India on the Road

From Kolkata to Bhubaneswar

4 JUNE 2016,
Kolkata
Kolkata

Route: Kolkata – Kolaghat – Deuli – Jaleswar – Balasore – Bhadrak – Cuttack – Bhubaneswar
Distance: 456 Kms
Driving Time: 9 Hours

Kolkata

Kolkata is the largest city of India and by now may be ahead of London as the largest city in the British Commonwealth. It’s often an ugly and desperate place that to many people sums up the worst of India, yet it’s also one of the most fascinating centers of India and has some scenes of rare beauty.

In the days of yore, Kolkata was the capital of British India, but, unlike Delhi, Kolkata is not an ancient city with a long history and many impressive relics. In fact, Kolkata is really a British invention dating back to some 300 plus years.

Much of Kolkata’s most enduring developments took place between 1780 and 1820. Later in the 19th century, however, Bengal became the a spark point in the struggle in the struggle for India’s independence and this was the main reason for the decision to transfer the capital to New Delhi in the year 1911. Loss of political power did not alter Kolkata’s economic control and the city continued to prosper until after World War II. Ideally Kolkata with its varied charms is an ideal base from where to embark on a journey of discovery.

What to See:

Victoria Memorial, Nirmal Hriday, Kalighat, Dakshineswar temple, Pareshnath temple, Birla temple, Nakhoda mosque, Belur Math, Armenian church, St.Paul’s Cathedral, Sahid Minar, Indian Museum, Asiatic Society, Netaji Museum, Birla Planetarium, Race Course, Eden Gardens, National Library, Botanical Garden, Fort William, Marble Palace, Jorasanko, Rabindra Sarobar, Science City, Nandan, Aquatica, Nalban Boating Complex, BBD Bagh, Writer’s Building, Maidan, High Court, Netaji Indoor Stadium, College Street, New Market, Burra Bazaar, Nicco Park.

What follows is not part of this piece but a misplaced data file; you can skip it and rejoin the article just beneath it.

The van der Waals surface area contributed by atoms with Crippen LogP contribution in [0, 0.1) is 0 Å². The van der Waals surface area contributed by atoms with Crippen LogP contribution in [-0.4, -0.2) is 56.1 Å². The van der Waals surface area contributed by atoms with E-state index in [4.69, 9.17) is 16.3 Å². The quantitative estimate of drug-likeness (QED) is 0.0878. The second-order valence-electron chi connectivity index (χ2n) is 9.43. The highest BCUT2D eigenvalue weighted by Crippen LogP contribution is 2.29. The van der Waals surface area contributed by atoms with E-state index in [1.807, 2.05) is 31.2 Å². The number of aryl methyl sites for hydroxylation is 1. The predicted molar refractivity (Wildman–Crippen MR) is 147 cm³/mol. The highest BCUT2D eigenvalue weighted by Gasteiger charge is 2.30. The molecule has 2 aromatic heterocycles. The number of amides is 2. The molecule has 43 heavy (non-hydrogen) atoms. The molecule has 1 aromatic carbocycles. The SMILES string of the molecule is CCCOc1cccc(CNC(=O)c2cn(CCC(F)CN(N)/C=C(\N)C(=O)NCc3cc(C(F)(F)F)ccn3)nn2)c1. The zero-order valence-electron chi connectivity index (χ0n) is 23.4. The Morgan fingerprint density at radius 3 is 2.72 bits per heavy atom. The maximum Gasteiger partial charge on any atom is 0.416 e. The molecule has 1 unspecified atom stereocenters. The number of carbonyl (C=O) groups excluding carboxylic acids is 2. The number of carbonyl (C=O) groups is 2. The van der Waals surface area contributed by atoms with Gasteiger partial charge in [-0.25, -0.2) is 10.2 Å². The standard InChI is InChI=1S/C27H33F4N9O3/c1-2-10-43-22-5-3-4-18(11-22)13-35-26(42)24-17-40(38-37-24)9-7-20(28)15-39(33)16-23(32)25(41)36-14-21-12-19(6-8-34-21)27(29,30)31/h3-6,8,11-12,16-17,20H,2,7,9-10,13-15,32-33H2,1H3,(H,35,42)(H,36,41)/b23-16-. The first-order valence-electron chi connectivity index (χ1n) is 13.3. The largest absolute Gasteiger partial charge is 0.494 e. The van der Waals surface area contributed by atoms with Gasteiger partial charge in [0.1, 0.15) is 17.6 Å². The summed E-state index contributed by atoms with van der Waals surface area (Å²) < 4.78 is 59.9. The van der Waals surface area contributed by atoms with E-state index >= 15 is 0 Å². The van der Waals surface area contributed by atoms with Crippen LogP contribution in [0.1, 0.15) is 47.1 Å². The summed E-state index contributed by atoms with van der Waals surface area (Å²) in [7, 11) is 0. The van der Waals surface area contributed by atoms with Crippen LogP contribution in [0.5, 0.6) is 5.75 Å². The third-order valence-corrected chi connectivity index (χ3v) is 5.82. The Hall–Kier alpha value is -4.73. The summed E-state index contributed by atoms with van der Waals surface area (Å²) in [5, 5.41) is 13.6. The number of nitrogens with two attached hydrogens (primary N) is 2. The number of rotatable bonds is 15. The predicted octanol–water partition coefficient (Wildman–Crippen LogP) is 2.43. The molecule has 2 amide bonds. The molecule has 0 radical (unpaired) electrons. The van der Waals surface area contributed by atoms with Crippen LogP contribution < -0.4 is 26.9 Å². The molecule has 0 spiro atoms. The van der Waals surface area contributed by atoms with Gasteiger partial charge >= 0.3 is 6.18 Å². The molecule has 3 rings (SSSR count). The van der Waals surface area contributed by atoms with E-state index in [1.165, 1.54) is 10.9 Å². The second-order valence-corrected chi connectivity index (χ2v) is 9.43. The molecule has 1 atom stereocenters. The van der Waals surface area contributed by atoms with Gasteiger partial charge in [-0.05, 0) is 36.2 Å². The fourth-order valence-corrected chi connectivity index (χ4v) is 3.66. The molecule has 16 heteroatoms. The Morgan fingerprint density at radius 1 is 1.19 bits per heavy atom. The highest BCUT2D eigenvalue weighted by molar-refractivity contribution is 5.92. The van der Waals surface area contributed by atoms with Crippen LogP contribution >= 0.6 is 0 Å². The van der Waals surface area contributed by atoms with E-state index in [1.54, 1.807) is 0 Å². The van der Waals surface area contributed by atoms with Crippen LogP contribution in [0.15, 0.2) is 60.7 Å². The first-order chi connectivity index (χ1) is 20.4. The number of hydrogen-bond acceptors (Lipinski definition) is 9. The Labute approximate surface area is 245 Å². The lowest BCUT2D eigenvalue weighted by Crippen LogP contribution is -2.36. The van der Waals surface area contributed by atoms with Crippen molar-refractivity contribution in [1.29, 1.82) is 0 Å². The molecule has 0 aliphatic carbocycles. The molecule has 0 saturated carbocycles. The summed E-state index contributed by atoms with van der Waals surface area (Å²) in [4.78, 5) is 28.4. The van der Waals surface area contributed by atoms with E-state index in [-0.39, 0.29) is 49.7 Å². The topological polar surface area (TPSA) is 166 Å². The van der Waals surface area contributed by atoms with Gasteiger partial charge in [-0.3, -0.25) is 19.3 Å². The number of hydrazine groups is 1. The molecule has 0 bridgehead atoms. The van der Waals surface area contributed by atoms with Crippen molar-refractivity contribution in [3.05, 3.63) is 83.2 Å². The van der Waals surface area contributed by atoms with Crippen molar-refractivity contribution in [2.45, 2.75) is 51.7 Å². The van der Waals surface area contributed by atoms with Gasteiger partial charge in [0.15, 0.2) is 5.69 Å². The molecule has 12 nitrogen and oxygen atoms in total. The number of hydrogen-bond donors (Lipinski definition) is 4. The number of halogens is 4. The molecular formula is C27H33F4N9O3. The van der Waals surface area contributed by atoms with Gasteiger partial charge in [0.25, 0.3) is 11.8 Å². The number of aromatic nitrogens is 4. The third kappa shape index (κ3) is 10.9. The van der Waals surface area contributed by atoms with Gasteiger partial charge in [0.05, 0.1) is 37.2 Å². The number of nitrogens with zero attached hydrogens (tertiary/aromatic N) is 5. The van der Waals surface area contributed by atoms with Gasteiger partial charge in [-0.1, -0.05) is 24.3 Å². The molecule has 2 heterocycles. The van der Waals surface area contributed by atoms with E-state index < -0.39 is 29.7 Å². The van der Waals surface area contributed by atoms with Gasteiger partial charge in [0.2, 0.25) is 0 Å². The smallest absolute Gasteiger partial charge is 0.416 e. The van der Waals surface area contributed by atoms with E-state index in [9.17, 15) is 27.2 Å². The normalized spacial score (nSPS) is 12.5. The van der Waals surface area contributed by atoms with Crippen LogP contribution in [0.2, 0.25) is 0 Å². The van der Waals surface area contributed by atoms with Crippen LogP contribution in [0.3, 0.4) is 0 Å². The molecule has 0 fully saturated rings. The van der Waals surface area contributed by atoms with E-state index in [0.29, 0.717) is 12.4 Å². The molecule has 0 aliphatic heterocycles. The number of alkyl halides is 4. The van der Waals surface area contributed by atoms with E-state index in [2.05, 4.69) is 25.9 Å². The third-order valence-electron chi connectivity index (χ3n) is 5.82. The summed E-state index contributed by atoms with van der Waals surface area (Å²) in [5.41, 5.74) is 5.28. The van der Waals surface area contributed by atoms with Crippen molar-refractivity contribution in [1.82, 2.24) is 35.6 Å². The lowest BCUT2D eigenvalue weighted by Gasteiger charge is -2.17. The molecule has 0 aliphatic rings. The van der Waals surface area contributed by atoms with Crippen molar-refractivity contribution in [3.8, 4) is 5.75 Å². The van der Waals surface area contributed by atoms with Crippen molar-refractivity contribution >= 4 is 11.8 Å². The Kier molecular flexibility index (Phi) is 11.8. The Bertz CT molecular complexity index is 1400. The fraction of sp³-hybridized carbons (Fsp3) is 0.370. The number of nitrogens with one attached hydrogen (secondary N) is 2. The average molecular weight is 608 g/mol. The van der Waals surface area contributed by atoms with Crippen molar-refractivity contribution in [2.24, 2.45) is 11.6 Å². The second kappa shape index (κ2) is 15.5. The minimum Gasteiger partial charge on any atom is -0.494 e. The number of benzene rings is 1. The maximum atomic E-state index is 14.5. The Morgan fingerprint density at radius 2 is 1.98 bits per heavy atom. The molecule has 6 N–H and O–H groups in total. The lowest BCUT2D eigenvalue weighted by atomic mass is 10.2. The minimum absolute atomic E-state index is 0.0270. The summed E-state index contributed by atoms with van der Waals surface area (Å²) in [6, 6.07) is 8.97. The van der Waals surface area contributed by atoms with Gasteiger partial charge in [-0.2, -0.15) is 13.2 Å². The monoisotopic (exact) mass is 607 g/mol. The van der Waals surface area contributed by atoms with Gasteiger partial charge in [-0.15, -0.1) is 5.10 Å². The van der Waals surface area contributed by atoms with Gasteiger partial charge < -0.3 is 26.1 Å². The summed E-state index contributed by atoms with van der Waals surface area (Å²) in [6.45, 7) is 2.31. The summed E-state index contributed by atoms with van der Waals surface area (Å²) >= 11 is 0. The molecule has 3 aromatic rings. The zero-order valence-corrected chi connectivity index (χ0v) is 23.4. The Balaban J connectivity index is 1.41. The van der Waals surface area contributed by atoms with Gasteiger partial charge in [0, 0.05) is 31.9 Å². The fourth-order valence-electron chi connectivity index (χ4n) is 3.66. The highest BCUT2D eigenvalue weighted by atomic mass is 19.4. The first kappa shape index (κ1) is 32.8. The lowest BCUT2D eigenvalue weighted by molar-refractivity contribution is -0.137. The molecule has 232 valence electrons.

Where to Stay:

ITC Sonar Bangla Sheraton & Towers, Vedic Village, Oberoi Grand, Taj Bengal, Park Hotel, Hotel Hindustan International, Kenilworth Hotel are some of Kolkata’s most outstanding hotels. Apart from up market hotels, hundreds of mid budget and budget category hotels are also available in the city of Kolkata.

Where to Eat:

Sourav’s, Mainland China, Kasturi, 5 Star, Amber Bar & Restaurant, Amina, Aqua Java, Badshah, Banzara, Bijoli Grill, Biriyani House, Blue Fox, Charnock’s, China Bowl, Amber, Chung Wah, Chopsticks, Chiniz Qwizin, Dim Sum, Copper Chimni, Haldiram’s Pure Food, Moulin Rouge, Oh! Calcutta, Swabhumi Heritage Plaza, Trinca’s.

What to Buy:

Tat Sarees and a variety of Bengali sweets.

Kolaghat

From Kolkata take the Vidyasagar Setu and go straight on NH – 6 to Kolaghat, which is located at a distance 67 Kms. The quaint town of Kolaghat is ideally situated on the banks of the shimmering Rupnarayan River in the district of East Midnapore.